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Sorry about it homophobes, but Belize’s appeal courts just unanimously ruled that gay sex is definitely legal

Josh Milton January 2, 2020
Belize

Tourists are pictured in Belize City, on June 6, 2018. (Photo by Pedro PARDO / AFP) (Photo credit should read PEDRO PARDO/AFP via Getty Images)

A battle against an outdated colonial law has finally come to an end, after the court of appeals in Belize unanimously upheld a 2016 ruling that a ban on gay sex is unconditional.

Section 53 of the country’s criminal code, which dubbed same-sex desire as “against the order of nature”, was found to go against five sections of the constitution.

Belize, a small Anglophone Caribbean nation tucked into the eastern flank of Guatemala and Mexico, has been a battleground for LGBT rights for more than a decade.

It’s been a battle that started in 2010 and ended in 2019, rounding off the decade with a win for LGBT+ activists who tirelessly worked to get the ban dropped.

Their efforts proved successful in 2016. But soon after, both Belize’s government and the Catholic Church attempted to appeal the ruling.

However, on December 30, 2019, a three-judge appeal panel all rejected the appeal, cementing anti-discrimination protections for queer people conclusively, The Gleaner reported.

Upholding of ruling against gay sex ban branded a ‘renewal of hope’ by the campaign’s founder. 

On the ruling, justice Samuel Awich said that the chief justice did not exceed the court’s power when he assigned the meaning “sexual orientation” to the word “sex” in the anti-discrimination Section 16 of the constitution.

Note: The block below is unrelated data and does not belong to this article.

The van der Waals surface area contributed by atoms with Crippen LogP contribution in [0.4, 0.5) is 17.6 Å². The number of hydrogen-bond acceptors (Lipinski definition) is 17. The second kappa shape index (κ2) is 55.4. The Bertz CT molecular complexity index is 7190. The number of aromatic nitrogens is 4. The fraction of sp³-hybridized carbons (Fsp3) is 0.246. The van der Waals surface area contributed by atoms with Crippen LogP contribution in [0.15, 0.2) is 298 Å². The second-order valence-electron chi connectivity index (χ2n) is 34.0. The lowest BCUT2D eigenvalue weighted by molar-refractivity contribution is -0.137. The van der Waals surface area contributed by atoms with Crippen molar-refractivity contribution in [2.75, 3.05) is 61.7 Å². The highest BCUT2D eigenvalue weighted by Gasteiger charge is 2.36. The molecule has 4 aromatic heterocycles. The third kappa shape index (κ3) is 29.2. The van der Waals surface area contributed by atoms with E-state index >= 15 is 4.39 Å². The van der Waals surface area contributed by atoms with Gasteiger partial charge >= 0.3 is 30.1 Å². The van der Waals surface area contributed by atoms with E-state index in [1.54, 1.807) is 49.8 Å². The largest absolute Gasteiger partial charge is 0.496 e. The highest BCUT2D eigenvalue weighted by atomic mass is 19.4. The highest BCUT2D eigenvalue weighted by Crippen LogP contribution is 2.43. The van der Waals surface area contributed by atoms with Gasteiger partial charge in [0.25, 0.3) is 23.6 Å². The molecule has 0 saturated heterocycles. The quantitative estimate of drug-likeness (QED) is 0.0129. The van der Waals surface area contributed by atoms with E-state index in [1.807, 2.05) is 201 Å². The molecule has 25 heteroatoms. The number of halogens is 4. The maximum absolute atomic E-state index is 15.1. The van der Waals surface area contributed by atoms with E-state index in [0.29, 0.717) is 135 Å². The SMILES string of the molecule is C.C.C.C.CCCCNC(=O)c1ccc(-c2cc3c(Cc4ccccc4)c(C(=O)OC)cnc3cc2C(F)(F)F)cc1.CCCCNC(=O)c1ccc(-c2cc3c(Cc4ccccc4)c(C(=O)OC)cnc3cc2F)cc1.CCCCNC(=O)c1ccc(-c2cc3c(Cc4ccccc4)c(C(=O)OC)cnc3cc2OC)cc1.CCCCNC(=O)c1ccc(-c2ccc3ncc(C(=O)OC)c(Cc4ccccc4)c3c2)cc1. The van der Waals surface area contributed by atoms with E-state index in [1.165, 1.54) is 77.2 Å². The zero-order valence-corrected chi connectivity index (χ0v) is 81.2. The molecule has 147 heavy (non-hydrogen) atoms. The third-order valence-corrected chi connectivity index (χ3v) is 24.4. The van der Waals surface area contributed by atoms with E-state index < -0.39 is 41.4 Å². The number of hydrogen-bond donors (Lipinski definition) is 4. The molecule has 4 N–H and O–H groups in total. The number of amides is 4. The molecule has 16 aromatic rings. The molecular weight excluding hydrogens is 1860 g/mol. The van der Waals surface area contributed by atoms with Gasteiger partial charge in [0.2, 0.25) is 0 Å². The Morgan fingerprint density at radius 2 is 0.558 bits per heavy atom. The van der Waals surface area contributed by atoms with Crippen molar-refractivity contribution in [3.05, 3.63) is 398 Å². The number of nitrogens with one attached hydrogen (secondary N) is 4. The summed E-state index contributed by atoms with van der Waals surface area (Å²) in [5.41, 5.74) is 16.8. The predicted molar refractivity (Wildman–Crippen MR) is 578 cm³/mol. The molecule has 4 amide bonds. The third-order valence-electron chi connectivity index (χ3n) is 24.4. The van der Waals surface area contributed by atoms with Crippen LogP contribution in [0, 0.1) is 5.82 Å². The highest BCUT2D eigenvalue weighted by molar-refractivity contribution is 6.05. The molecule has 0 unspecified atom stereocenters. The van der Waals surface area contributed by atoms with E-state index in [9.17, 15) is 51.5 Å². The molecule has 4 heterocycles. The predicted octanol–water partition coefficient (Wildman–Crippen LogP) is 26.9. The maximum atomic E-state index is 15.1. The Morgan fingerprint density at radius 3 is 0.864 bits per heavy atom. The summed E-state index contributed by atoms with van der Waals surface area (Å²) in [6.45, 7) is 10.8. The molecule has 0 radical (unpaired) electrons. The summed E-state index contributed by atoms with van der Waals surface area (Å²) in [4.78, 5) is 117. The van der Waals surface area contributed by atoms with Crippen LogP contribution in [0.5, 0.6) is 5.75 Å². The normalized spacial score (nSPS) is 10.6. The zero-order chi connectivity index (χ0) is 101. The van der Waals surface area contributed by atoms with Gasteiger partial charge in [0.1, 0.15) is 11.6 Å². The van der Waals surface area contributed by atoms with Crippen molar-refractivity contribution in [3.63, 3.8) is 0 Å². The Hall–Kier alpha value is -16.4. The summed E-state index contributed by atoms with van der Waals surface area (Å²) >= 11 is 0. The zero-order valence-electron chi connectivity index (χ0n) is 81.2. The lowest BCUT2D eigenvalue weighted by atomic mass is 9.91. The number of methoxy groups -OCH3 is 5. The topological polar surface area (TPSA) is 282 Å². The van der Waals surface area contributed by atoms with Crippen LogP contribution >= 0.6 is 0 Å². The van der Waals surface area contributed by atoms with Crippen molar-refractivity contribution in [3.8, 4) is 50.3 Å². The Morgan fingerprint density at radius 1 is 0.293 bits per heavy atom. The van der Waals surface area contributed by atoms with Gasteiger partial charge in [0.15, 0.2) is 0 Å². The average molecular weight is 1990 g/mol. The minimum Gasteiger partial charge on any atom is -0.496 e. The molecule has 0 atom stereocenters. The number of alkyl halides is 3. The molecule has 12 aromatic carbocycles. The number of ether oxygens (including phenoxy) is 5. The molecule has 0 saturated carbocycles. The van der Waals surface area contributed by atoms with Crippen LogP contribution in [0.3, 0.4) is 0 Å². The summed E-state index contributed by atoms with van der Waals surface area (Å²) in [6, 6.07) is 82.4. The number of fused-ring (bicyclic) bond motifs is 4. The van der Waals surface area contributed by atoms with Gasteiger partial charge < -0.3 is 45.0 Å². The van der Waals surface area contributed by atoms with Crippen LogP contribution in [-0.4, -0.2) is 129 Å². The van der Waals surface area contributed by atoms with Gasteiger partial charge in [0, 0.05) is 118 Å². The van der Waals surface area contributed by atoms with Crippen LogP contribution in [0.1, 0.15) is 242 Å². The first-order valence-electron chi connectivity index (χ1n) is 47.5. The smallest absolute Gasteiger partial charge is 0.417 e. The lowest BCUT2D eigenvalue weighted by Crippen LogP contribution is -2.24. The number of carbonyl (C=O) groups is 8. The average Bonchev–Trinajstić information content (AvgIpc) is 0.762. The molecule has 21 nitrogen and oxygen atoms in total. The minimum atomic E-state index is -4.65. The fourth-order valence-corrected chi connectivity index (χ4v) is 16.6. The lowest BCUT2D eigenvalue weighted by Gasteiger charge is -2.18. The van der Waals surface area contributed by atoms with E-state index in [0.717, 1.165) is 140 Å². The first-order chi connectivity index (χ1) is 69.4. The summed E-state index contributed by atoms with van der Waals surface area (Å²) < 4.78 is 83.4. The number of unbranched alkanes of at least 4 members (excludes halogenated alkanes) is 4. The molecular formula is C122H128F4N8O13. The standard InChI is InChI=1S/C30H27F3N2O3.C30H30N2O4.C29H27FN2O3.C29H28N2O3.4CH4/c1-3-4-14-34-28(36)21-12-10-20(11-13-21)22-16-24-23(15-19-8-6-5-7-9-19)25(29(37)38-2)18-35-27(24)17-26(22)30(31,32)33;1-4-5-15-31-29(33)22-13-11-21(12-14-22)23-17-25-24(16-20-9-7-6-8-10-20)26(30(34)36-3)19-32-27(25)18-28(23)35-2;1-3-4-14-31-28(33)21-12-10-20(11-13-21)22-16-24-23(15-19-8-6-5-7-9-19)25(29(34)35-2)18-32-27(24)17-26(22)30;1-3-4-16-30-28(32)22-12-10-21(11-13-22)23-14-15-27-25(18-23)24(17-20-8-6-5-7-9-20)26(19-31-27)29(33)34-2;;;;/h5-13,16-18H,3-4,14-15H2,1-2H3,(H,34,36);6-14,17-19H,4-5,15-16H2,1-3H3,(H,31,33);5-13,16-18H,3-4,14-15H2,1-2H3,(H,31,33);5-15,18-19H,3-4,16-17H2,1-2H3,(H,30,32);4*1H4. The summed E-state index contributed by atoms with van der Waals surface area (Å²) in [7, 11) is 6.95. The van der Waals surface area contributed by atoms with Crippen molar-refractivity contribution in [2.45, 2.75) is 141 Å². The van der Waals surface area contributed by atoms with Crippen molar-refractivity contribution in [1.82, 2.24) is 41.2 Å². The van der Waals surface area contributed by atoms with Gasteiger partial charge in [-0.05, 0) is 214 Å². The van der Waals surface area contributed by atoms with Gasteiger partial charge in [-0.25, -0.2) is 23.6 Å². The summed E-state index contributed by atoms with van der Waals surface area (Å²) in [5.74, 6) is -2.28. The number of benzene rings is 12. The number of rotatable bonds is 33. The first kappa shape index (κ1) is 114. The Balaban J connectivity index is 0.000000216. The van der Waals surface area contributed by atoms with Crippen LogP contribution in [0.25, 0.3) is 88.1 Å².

He added: “Consensual sexual intercourse between adult gays or between adult lesbians in private does not harm the fundamental rights and freedoms of others, nor does it intolerably harm contemporary public interest.”

Caleb Orozco, a gay Belizean behind the fight to legalise gay sex.

The other two appeal court judges on the panel were justices Murrio Ducille and Lennox Campbell.

Behind the battle to strip the gay sex ban was activist Caleb Orozco, who welcomed the court of appeal’s ruling.

“I have proven as a citizen that our fundamental rights have value and can be upheld by our courts, and that any alienated section of society can stand on principle and can go to court and use the fundamental rights to ensure that the state leaves no one behind,” he said.

“Today is a renewal of hope in the substance of the chief justice’s decision in 2016, which still stands.”

A 10 year battle for equality in Belize. 

In 2010, Orozco’s legal team walked into the Belize Supreme Court Registry armed with a stack of papers that incited the first challenge in Caribbean history to the criminalisation of gay sex.

Stretched across three years, the Supreme Court first heard the case in 2013, but it took justices a further three years to reach a verdict.

Activists were speechless when the case finally came to an end as the ban was finally overturned. Orozco was later honoured with the David Kato Award for his efforts.

Many Caribbean activists hope that as more nations turn the tides against homophobic colonial traditions, it’ll create a domino effect.

Last year, a gay man caused shockwaves in the tiny Caribbean island of Dominica after he filed legal action against the county’s laws banning gay sex.

A similar battle has been waged in Africa, as though the continent has a rich queer-positive history, colonialism wove anti-LGBT laws into many African country’s penal codes.

In the push and pull between campaigners and lawmakers, the track record for change in Africa has been spotty and sluggish. Last year, Botswana courts voted to shelve the federal ban on gay sex.

But courts in Kenya voted to uphold the ban.

More: Belize, caleb orozco, gay sex ban, Law

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